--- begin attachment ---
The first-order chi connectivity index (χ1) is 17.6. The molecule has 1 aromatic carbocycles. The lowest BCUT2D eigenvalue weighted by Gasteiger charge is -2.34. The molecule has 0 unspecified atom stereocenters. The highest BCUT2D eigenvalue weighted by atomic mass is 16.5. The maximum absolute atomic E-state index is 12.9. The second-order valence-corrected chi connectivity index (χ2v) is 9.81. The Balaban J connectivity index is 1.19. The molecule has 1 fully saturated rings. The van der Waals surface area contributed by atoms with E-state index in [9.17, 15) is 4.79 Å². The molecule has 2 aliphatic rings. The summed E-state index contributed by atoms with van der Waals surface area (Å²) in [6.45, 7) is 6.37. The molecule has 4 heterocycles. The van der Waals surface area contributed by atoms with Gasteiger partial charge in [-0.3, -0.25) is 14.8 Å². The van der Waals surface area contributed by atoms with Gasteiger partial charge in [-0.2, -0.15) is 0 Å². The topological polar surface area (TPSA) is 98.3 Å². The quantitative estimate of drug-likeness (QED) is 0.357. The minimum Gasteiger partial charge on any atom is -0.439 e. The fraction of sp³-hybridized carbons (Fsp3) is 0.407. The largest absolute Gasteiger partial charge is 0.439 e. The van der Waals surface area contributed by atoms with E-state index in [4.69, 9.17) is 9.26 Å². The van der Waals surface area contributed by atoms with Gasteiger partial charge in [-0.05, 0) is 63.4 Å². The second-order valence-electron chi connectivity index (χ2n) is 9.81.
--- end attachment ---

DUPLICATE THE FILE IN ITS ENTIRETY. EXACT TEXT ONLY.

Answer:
The first-order chi connectivity index (χ1) is 17.6. The molecule has 1 aromatic carbocycles. The lowest BCUT2D eigenvalue weighted by Gasteiger charge is -2.34. The molecule has 0 unspecified atom stereocenters. The highest BCUT2D eigenvalue weighted by atomic mass is 16.5. The maximum absolute atomic E-state index is 12.9. The second-order valence-corrected chi connectivity index (χ2v) is 9.81. The Balaban J connectivity index is 1.19. The molecule has 1 fully saturated rings. The van der Waals surface area contributed by atoms with E-state index in [9.17, 15) is 4.79 Å². The molecule has 2 aliphatic rings. The summed E-state index contributed by atoms with van der Waals surface area (Å²) in [6.45, 7) is 6.37. The molecule has 4 heterocycles. The van der Waals surface area contributed by atoms with Gasteiger partial charge in [-0.3, -0.25) is 14.8 Å². The van der Waals surface area contributed by atoms with Gasteiger partial charge in [-0.2, -0.15) is 0 Å². The topological polar surface area (TPSA) is 98.3 Å². The quantitative estimate of drug-likeness (QED) is 0.357. The minimum Gasteiger partial charge on any atom is -0.439 e. The fraction of sp³-hybridized carbons (Fsp3) is 0.407. The largest absolute Gasteiger partial charge is 0.439 e. The van der Waals surface area contributed by atoms with E-state index in [4.69, 9.17) is 9.26 Å². The van der Waals surface area contributed by atoms with Gasteiger partial charge in [-0.05, 0) is 63.4 Å². The second-order valence-electron chi connectivity index (χ2n) is 9.81.